Take 1 cup of THE HUMAN CENTIPEDE, a 1/2 cup of THE SILENCE OF THE LAMBS, 2 tbsp of WOLF CREEK, (plus another tbsp of WOLF CREEK 2, optional), a generous dash of Tod Browning’s FREAKS, a soupçon of FEED, and any amount you like of any of the other horror movies from which Kevin Smith derived this thin, adolescent piece of meh. On the upside, grand old Michael Parks and an almost unrecognizable Johnny Depp are fully committed and quite wonderful as the psycho and the ex-detective tracking him down; their sole scene together has the tension and crackle of two actors seizing their one chance to go balls out. Otherwise, Parks and Depp have to play opposite a meant-to-be-obnoxious-but-ultimately-just-annoying Justin Long and some nobody named Genesis Rodriguez. (Credit, though, to Haley Joel Osment for taking a nothing part and at least making a welcome — actually, a welcome-back — impression.) To me, the most shocking thing in the movie was my reaction at the end: “That’s it ???” The story starts at Point A, ends at Point B and never takes a turn or a twist to complicate matters or give them any heft. The gore is minimal and indifferently shot (especially the final death battle). The “walrus” makeup? Pretty much a guy in a rubber suit. TUSK is a husk. — Jeff Schultz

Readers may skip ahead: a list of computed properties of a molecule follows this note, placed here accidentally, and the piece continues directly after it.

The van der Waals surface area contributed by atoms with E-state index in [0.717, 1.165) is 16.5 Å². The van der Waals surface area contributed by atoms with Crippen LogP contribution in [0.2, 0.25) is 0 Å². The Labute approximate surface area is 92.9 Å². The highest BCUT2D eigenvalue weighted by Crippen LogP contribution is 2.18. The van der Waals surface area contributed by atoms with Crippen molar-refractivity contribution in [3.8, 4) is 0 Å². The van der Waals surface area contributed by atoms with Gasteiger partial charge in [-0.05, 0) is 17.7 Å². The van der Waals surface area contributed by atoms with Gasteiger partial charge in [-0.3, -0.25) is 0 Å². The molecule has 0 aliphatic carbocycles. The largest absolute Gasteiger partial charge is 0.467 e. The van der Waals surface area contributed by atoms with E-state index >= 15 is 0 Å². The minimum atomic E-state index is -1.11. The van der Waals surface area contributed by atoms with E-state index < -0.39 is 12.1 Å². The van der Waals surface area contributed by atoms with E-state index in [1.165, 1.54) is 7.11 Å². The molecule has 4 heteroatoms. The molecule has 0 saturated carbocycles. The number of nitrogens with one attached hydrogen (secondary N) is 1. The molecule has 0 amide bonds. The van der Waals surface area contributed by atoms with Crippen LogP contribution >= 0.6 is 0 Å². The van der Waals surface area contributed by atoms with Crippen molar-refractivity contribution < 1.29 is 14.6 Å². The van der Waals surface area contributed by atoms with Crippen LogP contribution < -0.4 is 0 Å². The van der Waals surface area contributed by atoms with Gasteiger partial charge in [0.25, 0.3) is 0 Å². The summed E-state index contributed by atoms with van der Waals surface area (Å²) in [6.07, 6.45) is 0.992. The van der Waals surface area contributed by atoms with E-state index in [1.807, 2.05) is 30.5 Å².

BOJACK HORSEMANBOJACK started out funny, then it got hysterical, and then it blossomed, with increasingly fleshed-out (not sure if pun intended) characters who have become more three-dimensional than those on the crummier human sitcoms. In fact, this is a comedy that could easily have been produced with people instead of drawings. Except then you wouldn’t have the wonderful “animal folks”, both everyday (a maggot waiter, a frog secretary) and famous (directors Cameron Crow and Quentin Tarantulino). And while simply drawn and animated, the likable depictions of the leads bring the characters to life as much as the marvelous voicings, with standouts Will Arnett (Bojack), Aaron Paul (Todd) and Amy Sedaris as cat agent Princess Carolyn; I can hear all three of them in my head. The pop culture and social satire is sharp and funny, from the “clips” of Bojack’s long-ago tv show “Horsin’ Around” to a dysfunctional Vietnamese family with Boston accents. The show’s open puts the nod to “Mad Men” (falling… falling…), plus, listen to the very end of it: that saxophone solo salutes the open of “The Simpsons”. This is one of those cable series whose entire season is put up at once, and I write having seen 7 of the 12. Perhaps Alan (and maybe Stormy; he’s watching it too) and I will have additional thoughts. — Jeff Schultz